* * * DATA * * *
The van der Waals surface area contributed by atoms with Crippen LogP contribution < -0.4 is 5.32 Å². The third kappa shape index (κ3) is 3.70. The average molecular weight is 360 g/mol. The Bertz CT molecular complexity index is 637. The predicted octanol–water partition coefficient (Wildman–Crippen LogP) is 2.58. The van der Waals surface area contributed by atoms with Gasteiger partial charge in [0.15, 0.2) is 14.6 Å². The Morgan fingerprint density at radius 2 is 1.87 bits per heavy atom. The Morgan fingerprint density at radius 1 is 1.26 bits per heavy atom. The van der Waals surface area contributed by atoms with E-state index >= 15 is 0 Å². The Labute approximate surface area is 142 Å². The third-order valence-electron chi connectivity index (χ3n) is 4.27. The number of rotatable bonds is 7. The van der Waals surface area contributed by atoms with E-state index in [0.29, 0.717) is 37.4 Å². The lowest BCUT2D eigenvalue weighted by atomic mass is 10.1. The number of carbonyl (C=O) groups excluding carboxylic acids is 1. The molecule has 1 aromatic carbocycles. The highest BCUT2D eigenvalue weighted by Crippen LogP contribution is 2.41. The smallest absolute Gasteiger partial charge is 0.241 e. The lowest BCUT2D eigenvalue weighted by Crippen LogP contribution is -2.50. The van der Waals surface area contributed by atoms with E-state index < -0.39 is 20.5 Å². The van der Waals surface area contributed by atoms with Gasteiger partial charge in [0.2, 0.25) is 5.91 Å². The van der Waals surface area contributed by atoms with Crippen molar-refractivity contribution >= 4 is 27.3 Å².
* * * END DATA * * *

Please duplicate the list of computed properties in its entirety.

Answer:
The van der Waals surface area contributed by atoms with Crippen LogP contribution < -0.4 is 5.32 Å². The third kappa shape index (κ3) is 3.70. The average molecular weight is 360 g/mol. The Bertz CT molecular complexity index is 637. The predicted octanol–water partition coefficient (Wildman–Crippen LogP) is 2.58. The van der Waals surface area contributed by atoms with Gasteiger partial charge in [0.15, 0.2) is 14.6 Å². The Morgan fingerprint density at radius 2 is 1.87 bits per heavy atom. The Morgan fingerprint density at radius 1 is 1.26 bits per heavy atom. The van der Waals surface area contributed by atoms with E-state index >= 15 is 0 Å². The Labute approximate surface area is 142 Å². The third-order valence-electron chi connectivity index (χ3n) is 4.27. The number of rotatable bonds is 7. The van der Waals surface area contributed by atoms with E-state index in [0.29, 0.717) is 37.4 Å². The lowest BCUT2D eigenvalue weighted by atomic mass is 10.1. The number of carbonyl (C=O) groups excluding carboxylic acids is 1. The molecule has 1 aromatic carbocycles. The highest BCUT2D eigenvalue weighted by Crippen LogP contribution is 2.41. The smallest absolute Gasteiger partial charge is 0.241 e. The lowest BCUT2D eigenvalue weighted by Crippen LogP contribution is -2.50. The van der Waals surface area contributed by atoms with E-state index < -0.39 is 20.5 Å². The van der Waals surface area contributed by atoms with Gasteiger partial charge in [0.2, 0.25) is 5.91 Å². The van der Waals surface area contributed by atoms with Crippen molar-refractivity contribution >= 4 is 27.3 Å².